I love it, you know. It’s also I think that thing of just trying to get everything you can out of it while we’re still doing it. Really kind of explore every inch of it.

Game Of Thrones Comic Con 2014

DEADLINE: And what’s it like for you, seeing this huge part of your career and your life heading towards its conclusion?

HARINGTON: Honestly, it’s weird. So, to me, that question is a weird one and a valid one too. The “how are you” feeling thing is a strange one because I’m not sure that you’re feeling one particular thing at any one time when you’re present in it. Really you’re kind of overwhelmed to pay much attention. So, it’s all after the fact, you know. So I look back at the ‘Battle of the Bastards’ episode now and I understand what it meant and what it was to do it, but at the time you’re just getting on with the job. So Dominic, I don’t know what I’m feeling, is what I’m trying to say. I will say I think I’m understandably more affected by it than I thought I would be.

You know I wasn’t quite cynical about things, I’m quite straightforward and English. But, really, eight years of your life is a long time to connect with anything. I didn’t know at the beginning if this would be a show that no one would watch or if it would be a show that a lot of people would watch. And I’ve never been in a situation, a show, that’s lasted this long. In my life it’s pretty significant thing that’s happened to me, and coming to the end of it is understandably quite emotional.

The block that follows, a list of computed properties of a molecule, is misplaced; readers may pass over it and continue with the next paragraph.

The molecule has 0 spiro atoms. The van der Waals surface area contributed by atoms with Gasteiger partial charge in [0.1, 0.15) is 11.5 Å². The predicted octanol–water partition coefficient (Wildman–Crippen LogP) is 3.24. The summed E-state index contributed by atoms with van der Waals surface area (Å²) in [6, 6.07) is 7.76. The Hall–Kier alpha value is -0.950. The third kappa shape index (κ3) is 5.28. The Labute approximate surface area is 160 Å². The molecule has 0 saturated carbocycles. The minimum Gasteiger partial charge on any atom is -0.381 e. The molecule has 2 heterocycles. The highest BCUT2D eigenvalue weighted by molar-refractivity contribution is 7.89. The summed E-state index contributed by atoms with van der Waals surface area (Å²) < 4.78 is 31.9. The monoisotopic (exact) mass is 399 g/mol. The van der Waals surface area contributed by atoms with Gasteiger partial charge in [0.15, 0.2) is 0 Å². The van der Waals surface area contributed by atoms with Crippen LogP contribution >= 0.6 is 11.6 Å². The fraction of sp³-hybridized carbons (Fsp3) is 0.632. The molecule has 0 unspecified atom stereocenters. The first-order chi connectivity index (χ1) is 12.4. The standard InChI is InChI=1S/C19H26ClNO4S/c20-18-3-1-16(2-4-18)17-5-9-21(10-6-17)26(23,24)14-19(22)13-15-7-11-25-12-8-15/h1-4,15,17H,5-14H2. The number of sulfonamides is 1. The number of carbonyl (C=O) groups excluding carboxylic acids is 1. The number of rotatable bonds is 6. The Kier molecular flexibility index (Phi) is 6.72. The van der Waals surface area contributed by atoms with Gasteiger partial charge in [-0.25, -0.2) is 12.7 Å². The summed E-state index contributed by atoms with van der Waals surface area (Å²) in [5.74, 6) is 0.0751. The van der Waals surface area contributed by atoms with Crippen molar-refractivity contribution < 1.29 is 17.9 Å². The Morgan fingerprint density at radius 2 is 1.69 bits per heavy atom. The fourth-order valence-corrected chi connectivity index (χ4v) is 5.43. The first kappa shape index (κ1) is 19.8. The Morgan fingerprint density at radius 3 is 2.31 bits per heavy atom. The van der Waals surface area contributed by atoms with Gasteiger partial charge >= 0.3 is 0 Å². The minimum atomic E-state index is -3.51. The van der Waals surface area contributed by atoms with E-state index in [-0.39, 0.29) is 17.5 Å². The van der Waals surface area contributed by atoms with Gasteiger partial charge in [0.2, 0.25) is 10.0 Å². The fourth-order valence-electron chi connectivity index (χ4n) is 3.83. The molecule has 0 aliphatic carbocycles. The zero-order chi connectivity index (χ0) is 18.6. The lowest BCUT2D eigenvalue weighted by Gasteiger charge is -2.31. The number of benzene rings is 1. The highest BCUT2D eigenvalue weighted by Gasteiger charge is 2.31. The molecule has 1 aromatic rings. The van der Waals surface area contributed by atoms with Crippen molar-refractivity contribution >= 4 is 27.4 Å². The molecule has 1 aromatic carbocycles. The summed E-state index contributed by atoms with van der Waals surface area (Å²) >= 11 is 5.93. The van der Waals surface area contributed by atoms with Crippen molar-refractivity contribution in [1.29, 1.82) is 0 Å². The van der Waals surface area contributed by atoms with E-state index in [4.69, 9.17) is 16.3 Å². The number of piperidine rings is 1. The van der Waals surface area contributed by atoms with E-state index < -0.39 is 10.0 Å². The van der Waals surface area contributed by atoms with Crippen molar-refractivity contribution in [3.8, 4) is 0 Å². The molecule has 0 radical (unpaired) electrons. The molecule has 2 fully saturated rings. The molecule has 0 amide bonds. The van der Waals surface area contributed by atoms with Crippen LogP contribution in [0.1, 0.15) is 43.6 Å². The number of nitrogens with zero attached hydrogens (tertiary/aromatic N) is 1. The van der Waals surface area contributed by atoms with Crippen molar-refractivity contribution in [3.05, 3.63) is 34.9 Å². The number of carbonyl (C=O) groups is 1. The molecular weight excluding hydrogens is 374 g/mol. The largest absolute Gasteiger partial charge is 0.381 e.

DEADLINE: On another emotional level, Gunpowder wraps up tonight on HBO with what may be an explosive ending on one level or another. While a lot of Americans know of Guy Fawkes and the failed plot to blow up Parliament, the context is far less understood. How concerned were you, as star and producer, of what the reaction on this side of the pond would be?

HARINGTON: I think the interesting thing about Guy Fawkes is the international appeal, which is a more recent thing because of those V For Vendetta masks people wear at protests and the idea of Guy Fawkes being a rebel against an institute, or society, or the norm – that’s where Guy Fawkes takes on a new life.

When we wrote this, a lot of British people didn’t really know that much about the story at all, other than the name Guy Fawkes. And Gunpowder apparently bonded with them when it was shown on UK TV. So, I realize that it doesn’t really need to be such an English story or to explain it to an American audience, I don’t think that matters so much because not many people knew about it full stop.